After the victory, Mother Dragon and Child Dragons didn’t return Heaven but stayed on earth at the place where the battle had occurred. The location Mother Dragon landed is nowadays Hạlong Bay and where Child Dragons descended is now Bái Tử Long. The dragons’ tails waving the water created Bạch Long Vĩ (present Trà Cổ peninsula) and formed a fine sand beach over ten kilometers long”.
Halong World Natural Heritage:
Situated in the North-East region of Vietnam, Halong Bay is a bay in the Gulf of Tonkin comprised of regions of Halong City, the township of Cam Pha, and a part of the island district of Van Don. Halong Bay borders Cat Ba Island in the southwest, the East Sea in the east, and the mainland, creating a 120 km coastline.
Halong Bay is made up of 1,969 islands of various sizes, 989 of which have been given names. There are two kinds of islands, limestone and schist, which are concentrated in two main zones: the southeast (belonging to Bai Tu Long Bay), and the southwest (belonging to Halong Bay). This densely concentrated zone of stone islands, world famous for its spectacular scenery of grottoes and caves, forms the central zone of Halong Bay, which has been named a UNESCO World Heritage Site.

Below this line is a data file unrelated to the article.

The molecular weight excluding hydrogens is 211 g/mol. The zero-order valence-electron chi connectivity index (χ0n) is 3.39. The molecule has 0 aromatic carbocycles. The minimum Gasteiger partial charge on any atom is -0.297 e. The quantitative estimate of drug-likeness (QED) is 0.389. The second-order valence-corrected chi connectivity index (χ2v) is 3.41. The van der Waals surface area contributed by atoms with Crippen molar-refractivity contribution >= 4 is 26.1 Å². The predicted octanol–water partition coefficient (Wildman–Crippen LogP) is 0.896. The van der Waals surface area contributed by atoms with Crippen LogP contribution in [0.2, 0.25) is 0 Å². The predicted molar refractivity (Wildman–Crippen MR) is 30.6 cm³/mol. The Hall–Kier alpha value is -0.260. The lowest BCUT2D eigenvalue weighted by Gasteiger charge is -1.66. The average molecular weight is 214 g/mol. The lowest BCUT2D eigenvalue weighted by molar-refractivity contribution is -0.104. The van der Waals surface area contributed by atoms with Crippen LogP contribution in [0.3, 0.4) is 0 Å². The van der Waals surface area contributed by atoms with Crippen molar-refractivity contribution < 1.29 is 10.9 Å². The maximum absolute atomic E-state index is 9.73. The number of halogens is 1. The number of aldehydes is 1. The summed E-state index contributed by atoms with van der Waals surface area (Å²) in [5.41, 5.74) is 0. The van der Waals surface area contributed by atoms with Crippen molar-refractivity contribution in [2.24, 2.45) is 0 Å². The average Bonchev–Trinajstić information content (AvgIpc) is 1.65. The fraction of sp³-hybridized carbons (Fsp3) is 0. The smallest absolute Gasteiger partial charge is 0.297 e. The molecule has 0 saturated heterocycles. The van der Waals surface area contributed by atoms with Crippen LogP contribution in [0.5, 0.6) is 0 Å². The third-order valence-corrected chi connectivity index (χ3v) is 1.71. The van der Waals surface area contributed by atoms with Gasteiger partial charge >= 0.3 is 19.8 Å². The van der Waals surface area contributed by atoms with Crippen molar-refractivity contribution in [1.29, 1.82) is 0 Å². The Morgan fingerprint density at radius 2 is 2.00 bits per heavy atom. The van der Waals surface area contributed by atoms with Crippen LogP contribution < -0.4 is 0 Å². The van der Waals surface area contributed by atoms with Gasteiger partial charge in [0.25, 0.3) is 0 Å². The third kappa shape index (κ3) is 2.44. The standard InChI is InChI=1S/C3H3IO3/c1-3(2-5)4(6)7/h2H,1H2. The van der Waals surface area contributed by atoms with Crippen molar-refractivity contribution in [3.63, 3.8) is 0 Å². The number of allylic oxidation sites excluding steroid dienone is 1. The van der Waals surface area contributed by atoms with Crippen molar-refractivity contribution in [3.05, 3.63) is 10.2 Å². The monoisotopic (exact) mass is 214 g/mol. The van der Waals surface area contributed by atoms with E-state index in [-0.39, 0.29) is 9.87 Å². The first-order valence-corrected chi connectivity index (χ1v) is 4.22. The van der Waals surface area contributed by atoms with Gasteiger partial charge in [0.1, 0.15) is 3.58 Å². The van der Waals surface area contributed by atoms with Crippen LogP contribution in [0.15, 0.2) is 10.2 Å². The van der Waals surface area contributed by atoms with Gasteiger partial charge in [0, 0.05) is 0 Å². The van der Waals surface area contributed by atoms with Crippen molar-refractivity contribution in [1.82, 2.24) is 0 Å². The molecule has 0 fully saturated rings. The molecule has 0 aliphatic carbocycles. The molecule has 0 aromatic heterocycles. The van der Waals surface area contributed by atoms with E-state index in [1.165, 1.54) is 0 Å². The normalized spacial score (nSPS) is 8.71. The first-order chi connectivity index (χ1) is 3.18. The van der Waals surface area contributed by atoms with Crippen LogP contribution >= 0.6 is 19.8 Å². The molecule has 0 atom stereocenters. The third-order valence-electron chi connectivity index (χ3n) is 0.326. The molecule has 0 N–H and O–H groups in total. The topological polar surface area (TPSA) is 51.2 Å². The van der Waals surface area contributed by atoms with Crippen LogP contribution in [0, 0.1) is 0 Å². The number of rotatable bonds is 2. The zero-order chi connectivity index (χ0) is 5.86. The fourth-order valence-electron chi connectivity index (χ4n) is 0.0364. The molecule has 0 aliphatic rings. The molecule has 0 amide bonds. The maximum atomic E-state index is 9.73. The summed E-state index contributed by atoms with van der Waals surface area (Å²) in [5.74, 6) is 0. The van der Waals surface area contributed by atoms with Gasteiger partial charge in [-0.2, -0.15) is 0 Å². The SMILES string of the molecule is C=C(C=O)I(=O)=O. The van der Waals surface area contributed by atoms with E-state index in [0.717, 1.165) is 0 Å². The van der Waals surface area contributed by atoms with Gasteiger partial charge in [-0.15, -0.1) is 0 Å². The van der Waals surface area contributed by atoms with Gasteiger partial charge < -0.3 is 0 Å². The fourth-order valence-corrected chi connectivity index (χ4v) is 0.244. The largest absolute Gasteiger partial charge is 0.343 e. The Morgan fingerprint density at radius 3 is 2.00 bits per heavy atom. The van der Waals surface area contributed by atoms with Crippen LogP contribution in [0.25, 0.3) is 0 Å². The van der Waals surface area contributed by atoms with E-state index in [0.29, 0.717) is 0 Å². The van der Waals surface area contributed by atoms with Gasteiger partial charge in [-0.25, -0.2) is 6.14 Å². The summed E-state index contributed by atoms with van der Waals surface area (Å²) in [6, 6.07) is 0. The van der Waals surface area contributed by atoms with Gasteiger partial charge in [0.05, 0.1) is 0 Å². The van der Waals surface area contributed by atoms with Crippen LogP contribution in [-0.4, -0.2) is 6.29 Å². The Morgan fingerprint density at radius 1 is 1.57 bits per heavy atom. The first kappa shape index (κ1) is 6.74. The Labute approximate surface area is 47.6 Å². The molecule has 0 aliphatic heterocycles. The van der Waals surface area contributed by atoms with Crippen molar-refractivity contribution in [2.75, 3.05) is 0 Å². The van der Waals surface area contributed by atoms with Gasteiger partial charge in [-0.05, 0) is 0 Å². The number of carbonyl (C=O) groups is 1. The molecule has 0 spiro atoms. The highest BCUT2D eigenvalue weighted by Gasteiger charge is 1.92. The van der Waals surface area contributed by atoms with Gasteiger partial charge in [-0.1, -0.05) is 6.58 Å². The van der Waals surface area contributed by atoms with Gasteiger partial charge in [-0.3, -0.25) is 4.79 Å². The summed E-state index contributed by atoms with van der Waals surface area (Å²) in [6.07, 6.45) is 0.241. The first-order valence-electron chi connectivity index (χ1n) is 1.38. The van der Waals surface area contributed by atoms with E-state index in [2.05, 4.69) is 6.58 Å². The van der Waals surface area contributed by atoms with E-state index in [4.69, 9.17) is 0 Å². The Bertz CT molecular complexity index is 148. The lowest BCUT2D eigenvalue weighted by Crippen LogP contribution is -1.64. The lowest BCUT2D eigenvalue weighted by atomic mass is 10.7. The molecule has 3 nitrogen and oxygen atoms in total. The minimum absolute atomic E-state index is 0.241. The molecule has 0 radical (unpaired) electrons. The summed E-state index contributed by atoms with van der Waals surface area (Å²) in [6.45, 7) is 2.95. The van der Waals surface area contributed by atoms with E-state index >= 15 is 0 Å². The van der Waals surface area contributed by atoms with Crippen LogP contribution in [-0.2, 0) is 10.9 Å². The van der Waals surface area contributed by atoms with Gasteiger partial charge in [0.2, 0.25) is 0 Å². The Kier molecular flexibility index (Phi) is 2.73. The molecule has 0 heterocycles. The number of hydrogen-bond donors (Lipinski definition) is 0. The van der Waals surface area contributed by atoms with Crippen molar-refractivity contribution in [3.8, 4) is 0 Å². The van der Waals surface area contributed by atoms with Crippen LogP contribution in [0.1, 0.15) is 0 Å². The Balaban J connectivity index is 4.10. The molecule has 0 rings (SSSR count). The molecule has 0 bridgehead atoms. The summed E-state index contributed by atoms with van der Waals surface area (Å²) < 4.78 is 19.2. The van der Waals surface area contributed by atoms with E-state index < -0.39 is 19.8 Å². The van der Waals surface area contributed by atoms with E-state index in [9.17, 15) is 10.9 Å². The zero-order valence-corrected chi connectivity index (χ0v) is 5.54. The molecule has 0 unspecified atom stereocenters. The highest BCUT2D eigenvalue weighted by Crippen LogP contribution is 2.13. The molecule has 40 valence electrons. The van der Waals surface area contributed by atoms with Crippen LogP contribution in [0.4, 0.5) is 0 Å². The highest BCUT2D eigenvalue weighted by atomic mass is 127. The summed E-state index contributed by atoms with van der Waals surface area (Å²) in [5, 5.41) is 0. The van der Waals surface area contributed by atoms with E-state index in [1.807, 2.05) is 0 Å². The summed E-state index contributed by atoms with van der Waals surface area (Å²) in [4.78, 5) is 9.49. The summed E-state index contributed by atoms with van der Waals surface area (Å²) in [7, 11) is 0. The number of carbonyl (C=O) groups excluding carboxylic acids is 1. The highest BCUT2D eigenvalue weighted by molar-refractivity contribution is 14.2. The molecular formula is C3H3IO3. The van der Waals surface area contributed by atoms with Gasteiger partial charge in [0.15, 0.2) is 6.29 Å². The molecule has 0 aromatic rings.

The bay itself has an area of 43,400 ha, consists of 775 islands, and forms a triangle with the island of Dau Go (Driftwood Grotto) to the west, the lake of Ba Ham (Three Shelter Lake) to the south, and the island of Cong Tay to the east.
Viewed from above, Halong Bay resembles a geographic work of art. While exploring the bay, you feel lost in a legendary world of stone islands. There is Man’s Head Island, which resembles a man standing and looking towards the mainland. Dragon Island looks like a dragon hovering above the turquoise water. La Vong Island resembles an old man fishing. There are also the islands of the Sail, the Pair of Roosters, and the Incense Burner, which all astonishingly resemble their namesakes. The forms of the islands change depending on the angle of the light and from where the islands are viewed. At the core of the islands, there are wonderful caves and grottoes, such as Thien Cung (Heavenly Residence Grotto), Dau Go (Driftwood Grotto), Sung Sot (Surprise Grotto), and Tam Cung (Three Palace Grotto).
Halong Bay has many links to the history of Vietnam. For example, there are such famous geographical sites as Van Don (site of an ancient commercial port), Poem Mountain (with engravings of many poems about emperors and other famous historical figures), and Bach Dang River (the location of two fierce naval battles fought against foreign aggressors).
It has been proven by scientists that Halong was one of the first cradles of human existence in the area at such archeological sites as Dong Mang, Xich Tho, Soi Nhu, and Thoi Gieng. It is also a region of highly-concentrated biological diversity with many ecosystems of salt water-flooded forests, coral reefs, and tropical forests featuring thousands of species of animal and plant life.
With all this in mind, the 18th meeting of the Committee of the World Heritages of UNESCO (in Thailand on December 17th, 1994), officially recognized Halong Bay as a natural heritage site of worldwide importance the first time.